Sweet Little Nothings

Be YouNique chocolate

The English & Communications Department
at Pence State College was a bit macabre,
being fans of colons & periods
& Naked Shakespeare on Ice:
Denice Arnaud,
the Department Head,
was as sharp as her attention to detail;
Lionel Stevensen,
the Assistant Department Head,
was as crisp as thinly-sliced English cucumbers
in crustless tea party sandwiches;
Marion, the Administrative Assistant,
was as mathy as she was not writerly.
Then there was Luci, the Senior Admin,
also known as O.C. Dizzy,
who broke 1 foot,
then broke the other to match.
Jim Johnson,
the Poetry Prof in a tweed blazer
that smelled like academia & dead
(but not decomposed) poets,
walked around with a flowered tote
because he was “comfortable in his sexuality”
while Miguel Willis,
the Creative Writing Prof,
with his 100-watt smile,
made off-color brunette jokes;
Dodd Newsom,
the Instructor of All Things Awesome,
whose syllabus was a thing of beauty,
kept them all guessing.
But the plethora of Sara(h)s
(Smith, Jones, & Davis)—
a blonde, a brunette, & a redhead—
happened to walk into a bar one night
& became a punchline
rather than a storyline.

Poem-a-Day April 2019 Writer’s Digest Challenge #26. Theme: Evening

Thursday Evening

Her evenings were spent
not shuttling her child
to practice or lessons
or herself to the next job
but eating a home-cooked dinner
prepared by her husband,
watching “Wheel of Fortune,”
reading and singing to her daughter
and asking her the questions
only she could answer
but could not,
for her little girl
was a brightly-colored door
with a panel of frosted glass
that was shatter-proof
and a lock that was foolproof.
Sometimes this mom went to an event,
and sometimes she made it to the Y,
for she believed in getting your money’s worth
out of a gym membership,
not a buffet.
She was an anxious person,
understanding that just as some drank
to silence the voices,
she sometimes had to take a pill
to silence the stories–
a temporary solution to
“Writers’ Flow.”
She tried to remember to tell Jesus
to let her mom know she said, “Hi,”
but sometimes she forgot–
just as she forgot if she shampooed her hair
until she squeezed the green gel
known as Prell
into her hand
and her muscle memory kicked in.
She’d put the clothes in the dryer
and forget to turn it on,
take something out of the oven
and forget to turn it off.
She’d try to tamp down her anxiety
when having to watch a movie
without closed-captioning,
feeling mentally exhausted
trying to piece together
what she did hear.
Maybe being able to see the words
was why she had become a writer
and why,
when the hustle-bustle of the day
died down
and her little girl had been put down
for the night,
she could lose herself in all the words
she could not see.

https://www.writersdigest.com/editor-blogs/poetic-asides/2019-april-pad-challenge-day-26

Poem-a-Day April 2019 Writer’s Digest Challenge #25. Theme: Exile #aprpad

A Mom’s Exile

The bathroom:
my dad’s study hall growing up
& my reading nook now–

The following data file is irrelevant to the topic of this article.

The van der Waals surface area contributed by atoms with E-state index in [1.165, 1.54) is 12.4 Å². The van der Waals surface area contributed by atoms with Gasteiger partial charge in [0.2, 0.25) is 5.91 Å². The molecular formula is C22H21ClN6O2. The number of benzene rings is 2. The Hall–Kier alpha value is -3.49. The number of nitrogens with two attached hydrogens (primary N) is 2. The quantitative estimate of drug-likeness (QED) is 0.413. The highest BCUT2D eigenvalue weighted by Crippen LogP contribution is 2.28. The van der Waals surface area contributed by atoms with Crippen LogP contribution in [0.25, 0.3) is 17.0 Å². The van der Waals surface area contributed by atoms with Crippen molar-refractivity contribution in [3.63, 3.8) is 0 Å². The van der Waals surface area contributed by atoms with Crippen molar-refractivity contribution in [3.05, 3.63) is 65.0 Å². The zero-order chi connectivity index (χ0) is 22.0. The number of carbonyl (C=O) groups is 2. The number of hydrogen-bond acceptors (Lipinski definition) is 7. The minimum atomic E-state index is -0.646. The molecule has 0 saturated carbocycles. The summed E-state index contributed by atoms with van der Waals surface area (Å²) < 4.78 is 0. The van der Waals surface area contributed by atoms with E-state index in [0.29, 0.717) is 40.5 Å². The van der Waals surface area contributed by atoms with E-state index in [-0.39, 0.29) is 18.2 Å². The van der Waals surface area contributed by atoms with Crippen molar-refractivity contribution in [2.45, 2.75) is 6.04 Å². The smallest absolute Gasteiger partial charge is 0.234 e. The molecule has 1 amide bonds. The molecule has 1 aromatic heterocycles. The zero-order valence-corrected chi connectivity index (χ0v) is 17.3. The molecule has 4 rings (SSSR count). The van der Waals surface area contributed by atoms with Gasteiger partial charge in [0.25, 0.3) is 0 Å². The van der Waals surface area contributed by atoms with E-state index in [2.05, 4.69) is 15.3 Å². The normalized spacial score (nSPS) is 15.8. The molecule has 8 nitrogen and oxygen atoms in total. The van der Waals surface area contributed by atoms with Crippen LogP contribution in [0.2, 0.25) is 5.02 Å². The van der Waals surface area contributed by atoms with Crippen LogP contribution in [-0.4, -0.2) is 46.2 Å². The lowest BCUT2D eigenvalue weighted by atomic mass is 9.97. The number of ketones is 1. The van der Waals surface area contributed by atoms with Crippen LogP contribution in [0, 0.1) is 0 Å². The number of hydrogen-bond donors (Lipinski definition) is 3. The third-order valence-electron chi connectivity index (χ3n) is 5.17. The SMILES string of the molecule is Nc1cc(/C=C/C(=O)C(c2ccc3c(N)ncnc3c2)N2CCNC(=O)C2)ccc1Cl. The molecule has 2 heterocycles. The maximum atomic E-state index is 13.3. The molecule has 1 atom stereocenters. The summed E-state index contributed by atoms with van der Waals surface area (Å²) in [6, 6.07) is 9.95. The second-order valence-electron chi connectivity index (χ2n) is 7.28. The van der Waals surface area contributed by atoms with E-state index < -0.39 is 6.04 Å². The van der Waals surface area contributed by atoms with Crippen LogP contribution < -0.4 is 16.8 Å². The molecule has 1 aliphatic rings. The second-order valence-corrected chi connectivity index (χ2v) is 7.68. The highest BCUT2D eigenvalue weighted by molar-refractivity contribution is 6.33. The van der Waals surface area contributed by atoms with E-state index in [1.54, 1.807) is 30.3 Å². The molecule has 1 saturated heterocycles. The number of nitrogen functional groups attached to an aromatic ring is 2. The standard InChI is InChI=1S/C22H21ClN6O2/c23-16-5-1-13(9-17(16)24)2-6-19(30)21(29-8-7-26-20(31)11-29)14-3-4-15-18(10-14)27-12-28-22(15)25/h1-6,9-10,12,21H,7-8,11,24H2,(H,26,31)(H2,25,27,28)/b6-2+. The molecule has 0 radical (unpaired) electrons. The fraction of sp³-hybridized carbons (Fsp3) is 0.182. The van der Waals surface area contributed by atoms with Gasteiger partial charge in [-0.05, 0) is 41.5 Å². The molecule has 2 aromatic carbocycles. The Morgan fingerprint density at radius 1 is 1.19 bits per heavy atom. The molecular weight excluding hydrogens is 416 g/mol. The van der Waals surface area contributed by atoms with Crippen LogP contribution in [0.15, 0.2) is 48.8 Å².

because going to the bathroom is boring.
If I want to escape with chocolate
without having to share
or wax my underarms (armpits sound nasty)
without an audience,
I go (not skip) to the loo,
leaving evidence of the latter
in the lavender-scented trashbags as proof to my husband
that women have a higher tolerance for pain.
I can soak for an hour,
brainstorming so hard,
you can hear the thunder & see the lightning
if you look & listen close enough,
but don’t get too close
unless I need you to bring me my tweezers.

https://www.writersdigest.com/editor-blogs/poetic-asides/2019-april-pad-challenge-day-25

The Ten O’Clock Scholar

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She was Sarah Lea Richards,
the wife of Brian,
the mom of Hannah,
the daughter of Phil & Betty–
an accidental scholar,
a poet who read novels,
a poet who wrote short stories.

She was the blogger,
the humorist,
the bookmaker,
the pink-collar worker
in crimped hair & red lipstick–
a hot mess sometimes,
but never a cold dish.

She was a punster
who loved the Oxford comma,
the em dash,
& sometimes semicolons;
she was a wordsmith
who hated adverbs &
needless words,
but loved words like topsy-turvy &
helter-skelter–
just because they made her smile.

She was a mathematician when she had to be,
who, if ever in Rome,
would write in Roman numerals.
She was a poor person’s philosopher,
an even poorer person’s astronomer,
& the kind of statistician one would get
if they were being served by a public defender.

She was one of Jamey’s angels
who had yet to earn her wings.
She was the newspaper jefe,
whose sense of humor
sometimes rankled her adviser.

She was the Writing Lab tutor,
who knew that subjects & verbs
had disagreements,
but what about?
She was the boomerang child of Building 4,
the work-study gal
who made good.

She was a reliable narrator only
when on the beat,
but in the realm of fiction,
she was as unreliable as they came.

She was the family historian & documentarian,
for as everyone was the hero of their own story,
they were characters in hers.

She read people like books,
judging them not by their cover,
but by their content.

She was a woman of liberal arts &
conservative values.

She was a Health Info Tech major,
who saw it as a means to an end–
an end which would come in words,
rather than the alphanumerics
that comprised medical codes.

But such an endeavor,
so against her sense & sensibilities,
had not all been a waste,
for it had led her to here,
which would get her there–
even if there was still here.